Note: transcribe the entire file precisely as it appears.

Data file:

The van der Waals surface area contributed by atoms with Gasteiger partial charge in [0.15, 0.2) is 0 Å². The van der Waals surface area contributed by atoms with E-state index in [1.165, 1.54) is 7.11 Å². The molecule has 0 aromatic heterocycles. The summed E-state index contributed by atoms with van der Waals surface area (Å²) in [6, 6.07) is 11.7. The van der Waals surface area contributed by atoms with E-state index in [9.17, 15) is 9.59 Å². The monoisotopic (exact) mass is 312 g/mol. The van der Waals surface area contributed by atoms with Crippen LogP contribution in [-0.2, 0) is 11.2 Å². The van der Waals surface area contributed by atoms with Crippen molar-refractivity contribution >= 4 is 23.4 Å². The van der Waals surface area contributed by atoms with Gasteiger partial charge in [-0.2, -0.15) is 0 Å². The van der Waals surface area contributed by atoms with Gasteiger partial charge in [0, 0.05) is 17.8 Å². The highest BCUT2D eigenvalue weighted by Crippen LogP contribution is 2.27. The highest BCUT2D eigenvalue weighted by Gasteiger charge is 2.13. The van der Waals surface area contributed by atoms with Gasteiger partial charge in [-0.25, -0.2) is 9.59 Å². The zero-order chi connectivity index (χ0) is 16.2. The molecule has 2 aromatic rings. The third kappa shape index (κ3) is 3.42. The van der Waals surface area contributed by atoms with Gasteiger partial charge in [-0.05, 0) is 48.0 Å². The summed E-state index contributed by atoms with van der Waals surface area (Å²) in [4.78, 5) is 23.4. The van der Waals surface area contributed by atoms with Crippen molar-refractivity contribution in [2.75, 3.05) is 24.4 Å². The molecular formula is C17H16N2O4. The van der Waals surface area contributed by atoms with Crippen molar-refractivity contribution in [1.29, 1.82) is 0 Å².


The van der Waals surface area contributed by atoms with Gasteiger partial charge in [0.15, 0.2) is 0 Å². The van der Waals surface area contributed by atoms with E-state index in [1.165, 1.54) is 7.11 Å². The molecule has 0 aromatic heterocycles. The summed E-state index contributed by atoms with van der Waals surface area (Å²) in [6, 6.07) is 11.7. The van der Waals surface area contributed by atoms with E-state index in [9.17, 15) is 9.59 Å². The monoisotopic (exact) mass is 312 g/mol. The van der Waals surface area contributed by atoms with Crippen LogP contribution in [-0.2, 0) is 11.2 Å². The van der Waals surface area contributed by atoms with Crippen molar-refractivity contribution >= 4 is 23.4 Å². The van der Waals surface area contributed by atoms with Gasteiger partial charge in [-0.2, -0.15) is 0 Å². The van der Waals surface area contributed by atoms with Gasteiger partial charge in [0, 0.05) is 17.8 Å². The highest BCUT2D eigenvalue weighted by Crippen LogP contribution is 2.27. The highest BCUT2D eigenvalue weighted by Gasteiger charge is 2.13. The van der Waals surface area contributed by atoms with Gasteiger partial charge in [-0.25, -0.2) is 9.59 Å². The zero-order chi connectivity index (χ0) is 16.2. The molecule has 2 aromatic rings. The third kappa shape index (κ3) is 3.42. The van der Waals surface area contributed by atoms with Gasteiger partial charge in [-0.05, 0) is 48.0 Å². The summed E-state index contributed by atoms with van der Waals surface area (Å²) in [4.78, 5) is 23.4. The van der Waals surface area contributed by atoms with Crippen molar-refractivity contribution in [2.75, 3.05) is 24.4 Å². The molecular formula is C17H16N2O4. The van der Waals surface area contributed by atoms with Crippen molar-refractivity contribution in [1.29, 1.82) is 0 Å².